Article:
So it's back. The oldest international rugby tournament in the world, and the self-proclaimed best tournament in the world. This is hard to tally when one considers its southern hemisphere counterpart provided all four of the semi-finalists at the last World Cup but then again it's unlikely that the RBS Six Nations will be the glorified lap of honour which last year's Rugby Championship delivered.
As well as more variety, the Six Nations is generally more competitive. Certainly it would be hard to imagine any team, even all-conquering, reigning Grand Slam champions England, running away with the tournament as New Zealand did with two rounds to spare when ultimately accumulating a maximum 30 points out of 30.
Then again, the introduction of the same bonus points system, under trial for two years, makes it more feasible that the title could be decided before the final round. A little curiously, it’s been introduced within two seasons of what truly was Super Saturday, when Wales, England and Ireland each sought to claim the title on points difference in what is widely regarded as the greatest day in the old tournament’s history. Under the bonus points system, we are never likely to see such a climax again.
Conceivably, with three home games against France, Italy and Scotland as well as a trip to Cardiff, England could rack up a sufficient number of wins and bonus points to have the title sealed by the time they come to the Aviva Stadium for the tournament’s finale on March 17th were Ireland to have slipped up once by then.
England have been shorn of the Vunipola brothers, Billy and Mako, Chris Robshaw and, for their opening match at home to France, James Haskell but have the strength in depth to cope, with the phenomenal Maro Itoje liable to switch to “6” given their secondrow resources.
Indeed, by comparison, the loss of Wesley Fofana with a long-term Achilles injury looks to be an even bigger blow to France, as well as the tournament itself, given Fofana’s form last November under the more enlightened guidance of Guy Novés.
The Clermont 10-12-13 trio of Camille Lopez, Fofana and Rémi Lamerat , were the creative core of France’s rejuvenated form in November when had they beaten Australia and/or New Zealand, as they might easily have done, their odds would certainly be less than 12/1 now.
Admittedly, we’ve seen French November false dawns before, witness ensuing finishes of 4th, 6th, 4th, 4th and 5th in the last five seasons. But this cannot last for ever, can it? France, as ever, could be anything.
Scotland are fifth in the betting at 25/1, which says everything about the tournament’s competitiveness. They host Ireland on opening day next Saturday buoyed by the best Glasgow/Edinburgh European form to date, with a pack built around the machine that is Jonny Gray, and more of a cutting edge than they’ve had in yonks with the creativity of Finn Russell and the finishing of Stuart Hogg, Mark Bennett and Tommy Seymour.
Joe Schmidt would most probably take a one-point win from that now. With that, Ireland would have the momentum to take with them to Rome and their rendezvous with Conor O'Shea, before a two-week break prior to hosting France. Ireland's penultimate game is the Friday night fixture away to Wales, which at least affords an eight-day turnaround into that finale against England.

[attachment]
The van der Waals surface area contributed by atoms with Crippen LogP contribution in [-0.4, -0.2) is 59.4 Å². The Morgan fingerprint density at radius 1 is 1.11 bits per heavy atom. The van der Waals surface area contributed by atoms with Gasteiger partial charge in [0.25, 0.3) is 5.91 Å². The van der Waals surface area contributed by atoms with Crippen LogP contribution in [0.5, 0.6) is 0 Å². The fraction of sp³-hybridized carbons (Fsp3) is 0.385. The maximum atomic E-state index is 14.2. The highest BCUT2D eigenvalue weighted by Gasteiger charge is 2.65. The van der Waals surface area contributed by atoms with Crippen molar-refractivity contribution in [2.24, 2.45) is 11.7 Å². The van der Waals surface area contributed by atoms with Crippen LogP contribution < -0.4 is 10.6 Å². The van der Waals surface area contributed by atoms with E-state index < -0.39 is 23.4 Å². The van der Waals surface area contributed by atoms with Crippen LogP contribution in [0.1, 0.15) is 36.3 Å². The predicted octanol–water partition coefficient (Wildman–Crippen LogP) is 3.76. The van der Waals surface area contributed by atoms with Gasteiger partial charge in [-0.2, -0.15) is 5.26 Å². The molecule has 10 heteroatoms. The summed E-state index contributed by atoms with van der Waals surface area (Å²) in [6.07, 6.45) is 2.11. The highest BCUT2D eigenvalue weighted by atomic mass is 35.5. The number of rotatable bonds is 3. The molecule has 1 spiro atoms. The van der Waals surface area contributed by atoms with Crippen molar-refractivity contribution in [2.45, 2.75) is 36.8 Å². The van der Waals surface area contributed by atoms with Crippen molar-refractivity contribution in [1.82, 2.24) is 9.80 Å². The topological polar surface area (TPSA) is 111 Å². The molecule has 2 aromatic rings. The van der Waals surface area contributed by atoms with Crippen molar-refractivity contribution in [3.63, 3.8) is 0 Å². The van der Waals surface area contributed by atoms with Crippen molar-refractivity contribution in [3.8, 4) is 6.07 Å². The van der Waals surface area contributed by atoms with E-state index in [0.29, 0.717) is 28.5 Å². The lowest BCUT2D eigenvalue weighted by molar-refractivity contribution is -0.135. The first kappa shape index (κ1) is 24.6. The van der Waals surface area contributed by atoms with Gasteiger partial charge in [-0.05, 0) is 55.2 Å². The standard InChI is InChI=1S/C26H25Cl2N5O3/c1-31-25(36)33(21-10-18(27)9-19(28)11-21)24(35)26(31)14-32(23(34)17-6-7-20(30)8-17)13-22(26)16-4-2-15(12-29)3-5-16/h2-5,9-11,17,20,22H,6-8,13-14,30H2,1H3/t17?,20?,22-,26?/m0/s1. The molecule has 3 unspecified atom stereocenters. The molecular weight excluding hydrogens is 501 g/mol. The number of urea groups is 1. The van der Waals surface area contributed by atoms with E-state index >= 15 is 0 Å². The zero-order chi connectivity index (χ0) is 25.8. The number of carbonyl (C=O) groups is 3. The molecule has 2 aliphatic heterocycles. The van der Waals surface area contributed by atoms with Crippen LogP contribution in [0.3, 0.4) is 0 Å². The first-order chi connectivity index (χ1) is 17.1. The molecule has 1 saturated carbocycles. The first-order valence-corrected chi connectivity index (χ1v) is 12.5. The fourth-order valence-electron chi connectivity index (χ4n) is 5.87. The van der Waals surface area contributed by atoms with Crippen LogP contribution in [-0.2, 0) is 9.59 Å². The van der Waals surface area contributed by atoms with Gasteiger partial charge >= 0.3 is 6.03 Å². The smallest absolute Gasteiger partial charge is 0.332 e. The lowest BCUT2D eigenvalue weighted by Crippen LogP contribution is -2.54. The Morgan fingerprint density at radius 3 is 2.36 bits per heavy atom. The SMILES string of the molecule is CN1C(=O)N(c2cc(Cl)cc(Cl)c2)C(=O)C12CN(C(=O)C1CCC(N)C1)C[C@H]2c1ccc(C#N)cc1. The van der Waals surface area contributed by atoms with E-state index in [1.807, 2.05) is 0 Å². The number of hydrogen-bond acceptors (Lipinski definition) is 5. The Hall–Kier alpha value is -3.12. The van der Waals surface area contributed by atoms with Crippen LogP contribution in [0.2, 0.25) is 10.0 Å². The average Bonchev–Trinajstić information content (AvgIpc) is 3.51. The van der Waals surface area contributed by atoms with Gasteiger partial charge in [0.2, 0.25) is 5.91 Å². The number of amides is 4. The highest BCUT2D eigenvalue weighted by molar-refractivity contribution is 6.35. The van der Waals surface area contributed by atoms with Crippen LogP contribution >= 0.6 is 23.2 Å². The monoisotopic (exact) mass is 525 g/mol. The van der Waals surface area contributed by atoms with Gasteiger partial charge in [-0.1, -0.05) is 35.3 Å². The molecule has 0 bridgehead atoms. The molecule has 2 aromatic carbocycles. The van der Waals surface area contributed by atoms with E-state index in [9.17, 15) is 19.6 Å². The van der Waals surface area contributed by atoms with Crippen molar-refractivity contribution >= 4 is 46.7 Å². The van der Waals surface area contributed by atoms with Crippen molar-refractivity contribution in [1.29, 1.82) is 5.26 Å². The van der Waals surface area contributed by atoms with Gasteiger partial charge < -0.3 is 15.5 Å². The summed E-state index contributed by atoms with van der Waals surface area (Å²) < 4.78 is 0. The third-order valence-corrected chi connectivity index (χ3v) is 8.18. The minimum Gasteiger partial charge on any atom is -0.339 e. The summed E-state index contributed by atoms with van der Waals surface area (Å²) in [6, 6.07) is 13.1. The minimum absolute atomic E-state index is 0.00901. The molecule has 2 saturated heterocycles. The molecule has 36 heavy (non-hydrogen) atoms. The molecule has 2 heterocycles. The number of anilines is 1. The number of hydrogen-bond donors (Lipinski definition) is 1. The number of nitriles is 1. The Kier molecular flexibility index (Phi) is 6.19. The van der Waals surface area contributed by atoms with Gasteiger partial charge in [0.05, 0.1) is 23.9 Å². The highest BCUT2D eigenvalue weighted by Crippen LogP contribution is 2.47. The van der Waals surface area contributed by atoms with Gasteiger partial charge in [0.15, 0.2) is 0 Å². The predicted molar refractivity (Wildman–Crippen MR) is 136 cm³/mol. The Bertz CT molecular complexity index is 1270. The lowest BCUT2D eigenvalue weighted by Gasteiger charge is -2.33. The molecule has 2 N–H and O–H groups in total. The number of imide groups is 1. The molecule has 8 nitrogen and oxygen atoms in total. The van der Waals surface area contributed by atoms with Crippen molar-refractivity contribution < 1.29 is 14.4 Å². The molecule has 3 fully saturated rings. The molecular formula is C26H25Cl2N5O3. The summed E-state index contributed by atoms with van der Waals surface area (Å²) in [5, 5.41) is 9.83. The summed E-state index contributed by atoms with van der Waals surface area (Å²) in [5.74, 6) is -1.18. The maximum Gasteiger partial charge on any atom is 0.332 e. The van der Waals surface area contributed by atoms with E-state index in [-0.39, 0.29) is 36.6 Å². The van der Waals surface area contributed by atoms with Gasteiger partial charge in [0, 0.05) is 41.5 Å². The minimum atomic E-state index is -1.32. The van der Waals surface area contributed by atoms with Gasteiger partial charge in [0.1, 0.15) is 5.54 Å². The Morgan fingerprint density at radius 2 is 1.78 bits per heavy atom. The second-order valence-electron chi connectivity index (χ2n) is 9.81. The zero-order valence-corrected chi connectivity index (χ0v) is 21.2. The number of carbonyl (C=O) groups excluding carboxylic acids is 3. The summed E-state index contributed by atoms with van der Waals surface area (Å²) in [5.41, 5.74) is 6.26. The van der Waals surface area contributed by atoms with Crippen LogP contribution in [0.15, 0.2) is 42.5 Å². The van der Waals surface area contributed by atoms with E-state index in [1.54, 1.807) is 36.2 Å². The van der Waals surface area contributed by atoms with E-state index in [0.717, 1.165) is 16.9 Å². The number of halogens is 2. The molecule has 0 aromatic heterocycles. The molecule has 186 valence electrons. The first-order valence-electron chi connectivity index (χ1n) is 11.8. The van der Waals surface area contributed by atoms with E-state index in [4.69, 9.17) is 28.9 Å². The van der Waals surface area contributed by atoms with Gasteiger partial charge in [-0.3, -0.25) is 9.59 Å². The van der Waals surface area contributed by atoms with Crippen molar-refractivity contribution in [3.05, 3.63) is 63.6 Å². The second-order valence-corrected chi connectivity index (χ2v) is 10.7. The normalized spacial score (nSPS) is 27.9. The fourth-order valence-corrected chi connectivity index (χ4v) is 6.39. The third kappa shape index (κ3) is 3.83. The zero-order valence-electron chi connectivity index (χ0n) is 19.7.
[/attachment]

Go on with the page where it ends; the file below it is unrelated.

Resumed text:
Consistently proven themselves
Wales, as ever, will assuredly still be going strong by then, for they have consistently proven themselves to be durable in tournaments. A six-day turnaround from their opener in Rome to hosting England isn’t helpful, but they have a litany of experienced internationals in their prime under the captaincy of Alun Wyn Jones, who extols the virtues of collective leadership. “I don’t want followers. Followers are for Twitter.”
Like Ireland, they have a low injury profile and cannot be discounted either, and yet one of this quintet are doomed to finish at least as low as fifth. And then there’s Italy, already feeling the infectious positive energy of O’Shea, witnessed in their autumnal win over South Africa.
The vagaries of the fixture lists are the consequences of the TV-dictated scheduling, which this season accommodates UK co-rights holders ITV as well as BBC. Clearly, the Six Nations doesn’t fit into their Saturday night scheduling, and so in addition to one Friday night game and three Sunday games, the 11 Saturday games are a movable feast but condensed into afternoon schedules, with no Saturday night matches, even in Paris.
Indeed, the final Saturday is being run off with indecent haste, as the concluding Ireland-England encounter begins at 5pm, the latest Saturday kick-off of the tournament, with the first game between Scotland and Italy set for a 12.30pm starting time.
Imagine the additional havoc that could be wreaked by the English clubs’ self-serving demands to condense the Six Nations into five weekends, and the physical damage to players not to mention the inconvenience to rugby lovers over Europe?
As well as all this Six Nations taking place to the backdrop of a daunting Lions tour to New Zealand, the World Cup draw is in May and the next eight weeks provides the last raft of rugby before the rankings, and with it seedings, are determined for that group draw.
Argentina, ranked ninth, will look on with interest and hope that either Scotland or France slip below then. Ireland are currently ranked fourth, in the top band of seeds. They’ll need to go some to maintain that, but if they can emerge from Murrayfield unscathed, they’ve every chance of taking their title challenge all the way to what could be a truly tumultuous climax.
For, as has been the case for the last six seasons, finish above England and you win the tournament.